Background and study aims: Stigmata of hemorrhage in bleeding peptic ulcers have prognostic characteristics. In the present study, the evolution of these stigmata was studied prospectively using daily endoscopic examinations.
Patients and methods: From January 1989 to October 1989, 778 consecutive patients with bleeding peptic ulcers underwent endoscopy within 24 hours of admission. The bleeding peptic ulcers were assigned by three endoscopists to five categories, those with: a) active bleeding, b) a nonbleeding visible vessel, c) adherent clot, d) dot, or e) a clean base. Actively bleeding ulcers were treated by epinephrine injection. Ulcers with nonbleeding visible vessels, adherent clots, or dots were left untreated. Daily endoscopic examinations were carried out for three subsequent days, or until the ulcer base became clean.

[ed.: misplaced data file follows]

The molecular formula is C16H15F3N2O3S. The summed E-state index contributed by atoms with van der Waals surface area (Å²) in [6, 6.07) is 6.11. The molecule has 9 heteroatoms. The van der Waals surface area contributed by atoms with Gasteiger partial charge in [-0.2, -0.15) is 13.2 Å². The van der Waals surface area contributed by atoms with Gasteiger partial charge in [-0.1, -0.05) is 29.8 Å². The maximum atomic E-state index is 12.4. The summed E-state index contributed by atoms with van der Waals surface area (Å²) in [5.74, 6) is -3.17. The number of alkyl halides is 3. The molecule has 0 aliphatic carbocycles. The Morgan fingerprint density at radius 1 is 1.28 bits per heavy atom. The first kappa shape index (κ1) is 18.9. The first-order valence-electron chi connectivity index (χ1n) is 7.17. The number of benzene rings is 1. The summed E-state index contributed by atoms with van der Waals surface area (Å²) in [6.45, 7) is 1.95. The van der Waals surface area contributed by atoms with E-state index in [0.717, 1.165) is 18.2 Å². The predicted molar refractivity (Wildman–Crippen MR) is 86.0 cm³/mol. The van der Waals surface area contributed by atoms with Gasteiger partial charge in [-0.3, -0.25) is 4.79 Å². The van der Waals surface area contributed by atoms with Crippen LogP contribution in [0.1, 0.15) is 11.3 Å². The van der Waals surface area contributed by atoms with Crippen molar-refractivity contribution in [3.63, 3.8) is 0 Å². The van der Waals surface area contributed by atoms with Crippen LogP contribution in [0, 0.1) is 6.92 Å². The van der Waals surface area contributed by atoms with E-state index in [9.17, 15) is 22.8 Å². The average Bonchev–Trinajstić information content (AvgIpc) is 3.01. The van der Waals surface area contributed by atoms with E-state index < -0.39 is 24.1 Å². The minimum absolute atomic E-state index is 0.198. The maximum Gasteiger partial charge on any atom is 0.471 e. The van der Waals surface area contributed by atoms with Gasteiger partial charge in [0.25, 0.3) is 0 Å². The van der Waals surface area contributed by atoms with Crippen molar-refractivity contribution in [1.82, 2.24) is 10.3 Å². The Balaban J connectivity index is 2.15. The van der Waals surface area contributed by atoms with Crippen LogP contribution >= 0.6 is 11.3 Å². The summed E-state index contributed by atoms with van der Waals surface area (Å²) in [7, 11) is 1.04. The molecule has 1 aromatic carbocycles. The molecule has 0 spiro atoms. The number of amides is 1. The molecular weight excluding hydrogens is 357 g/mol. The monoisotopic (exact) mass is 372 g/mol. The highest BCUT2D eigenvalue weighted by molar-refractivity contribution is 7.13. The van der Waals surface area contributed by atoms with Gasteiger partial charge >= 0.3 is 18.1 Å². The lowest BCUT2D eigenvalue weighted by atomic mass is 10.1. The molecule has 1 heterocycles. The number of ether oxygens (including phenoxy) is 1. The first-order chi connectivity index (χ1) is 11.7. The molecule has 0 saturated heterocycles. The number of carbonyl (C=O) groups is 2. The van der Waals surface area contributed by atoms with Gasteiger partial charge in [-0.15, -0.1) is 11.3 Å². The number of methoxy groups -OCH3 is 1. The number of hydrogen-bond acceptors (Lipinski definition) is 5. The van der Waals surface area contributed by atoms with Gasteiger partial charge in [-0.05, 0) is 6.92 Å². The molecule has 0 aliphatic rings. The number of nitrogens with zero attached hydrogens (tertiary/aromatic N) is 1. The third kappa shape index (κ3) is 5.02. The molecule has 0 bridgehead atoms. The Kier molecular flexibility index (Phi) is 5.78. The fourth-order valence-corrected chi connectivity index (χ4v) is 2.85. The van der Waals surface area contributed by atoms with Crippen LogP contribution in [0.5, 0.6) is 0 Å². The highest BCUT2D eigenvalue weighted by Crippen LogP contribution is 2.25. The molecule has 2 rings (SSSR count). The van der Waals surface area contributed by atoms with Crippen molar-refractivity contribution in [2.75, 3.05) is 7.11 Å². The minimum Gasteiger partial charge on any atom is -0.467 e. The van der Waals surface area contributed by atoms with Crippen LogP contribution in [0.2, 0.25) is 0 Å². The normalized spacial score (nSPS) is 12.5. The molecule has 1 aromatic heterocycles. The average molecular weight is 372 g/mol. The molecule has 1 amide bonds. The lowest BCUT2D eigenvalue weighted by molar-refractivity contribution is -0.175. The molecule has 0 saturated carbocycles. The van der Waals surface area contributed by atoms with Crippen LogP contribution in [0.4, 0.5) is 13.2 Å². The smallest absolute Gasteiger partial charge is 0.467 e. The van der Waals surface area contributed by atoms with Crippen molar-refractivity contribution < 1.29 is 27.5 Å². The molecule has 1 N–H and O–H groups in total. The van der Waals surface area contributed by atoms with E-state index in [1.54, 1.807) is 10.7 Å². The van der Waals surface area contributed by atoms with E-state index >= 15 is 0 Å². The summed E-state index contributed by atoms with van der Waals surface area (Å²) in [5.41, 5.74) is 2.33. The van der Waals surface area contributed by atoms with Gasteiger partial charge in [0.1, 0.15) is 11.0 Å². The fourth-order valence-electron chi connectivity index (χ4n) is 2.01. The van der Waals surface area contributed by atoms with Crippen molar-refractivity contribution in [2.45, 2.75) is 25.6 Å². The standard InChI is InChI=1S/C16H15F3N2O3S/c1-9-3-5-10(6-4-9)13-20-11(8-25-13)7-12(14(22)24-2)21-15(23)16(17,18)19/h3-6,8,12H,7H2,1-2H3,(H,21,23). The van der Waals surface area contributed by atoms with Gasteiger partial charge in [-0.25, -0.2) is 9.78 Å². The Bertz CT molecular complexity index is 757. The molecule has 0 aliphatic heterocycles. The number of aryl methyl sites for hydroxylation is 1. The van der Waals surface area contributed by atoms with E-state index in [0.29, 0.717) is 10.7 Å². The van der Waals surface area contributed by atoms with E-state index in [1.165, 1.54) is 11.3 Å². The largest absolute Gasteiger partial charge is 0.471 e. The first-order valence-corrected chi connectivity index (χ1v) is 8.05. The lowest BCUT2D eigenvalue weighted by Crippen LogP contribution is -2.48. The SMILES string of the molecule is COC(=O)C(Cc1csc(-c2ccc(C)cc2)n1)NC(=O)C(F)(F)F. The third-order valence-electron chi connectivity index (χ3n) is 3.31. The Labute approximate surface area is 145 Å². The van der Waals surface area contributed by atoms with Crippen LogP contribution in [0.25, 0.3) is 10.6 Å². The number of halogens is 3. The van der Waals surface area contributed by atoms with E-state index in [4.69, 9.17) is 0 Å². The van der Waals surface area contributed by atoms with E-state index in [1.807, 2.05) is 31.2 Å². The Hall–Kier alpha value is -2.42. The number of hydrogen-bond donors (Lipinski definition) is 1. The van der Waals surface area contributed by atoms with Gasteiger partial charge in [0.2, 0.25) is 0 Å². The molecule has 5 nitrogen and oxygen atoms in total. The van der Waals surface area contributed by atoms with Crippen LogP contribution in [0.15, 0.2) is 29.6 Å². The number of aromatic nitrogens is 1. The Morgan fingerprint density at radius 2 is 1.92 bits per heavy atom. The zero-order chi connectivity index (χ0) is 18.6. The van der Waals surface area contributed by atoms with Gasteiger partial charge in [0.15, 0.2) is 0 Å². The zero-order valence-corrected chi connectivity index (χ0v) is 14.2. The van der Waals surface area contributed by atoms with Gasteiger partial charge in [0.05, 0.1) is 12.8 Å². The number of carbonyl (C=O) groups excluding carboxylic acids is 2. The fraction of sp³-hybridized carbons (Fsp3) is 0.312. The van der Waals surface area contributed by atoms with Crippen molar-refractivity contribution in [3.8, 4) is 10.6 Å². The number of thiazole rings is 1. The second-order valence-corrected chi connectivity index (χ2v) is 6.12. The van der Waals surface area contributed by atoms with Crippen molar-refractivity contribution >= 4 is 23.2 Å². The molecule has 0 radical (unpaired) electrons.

Results: On day 0, there were 56 actively bleeding ulcers (7%), 62 ulcers with visible vessels (8%), 104 with adherent clots (13%), 182 with flat dots (23%), and 374 with a white base (48%). On the subsequent three days, 24 of 62 ulcers with visible vessels (39%), 30 of 104 with adherent clots (29%), 24 of 182 with dots (13%), and 19 of 374 with a clean base (5%) on day 0 re-bled endoscopically or clinically, or both. The overall rebleeding risk was 9.9%, 4.9%, and 2.7% on days 1, 2, and 3, respectively.
Conclusions: Stigmata of hemorrhage in bleeding peptic ulcers are predictive of rebleeding. They represent intermediate phases in the evolution of bleeding vessels into clean-based ulcers. The associated rebleeding risk diminishes as the vessel disappears from the ulcer base.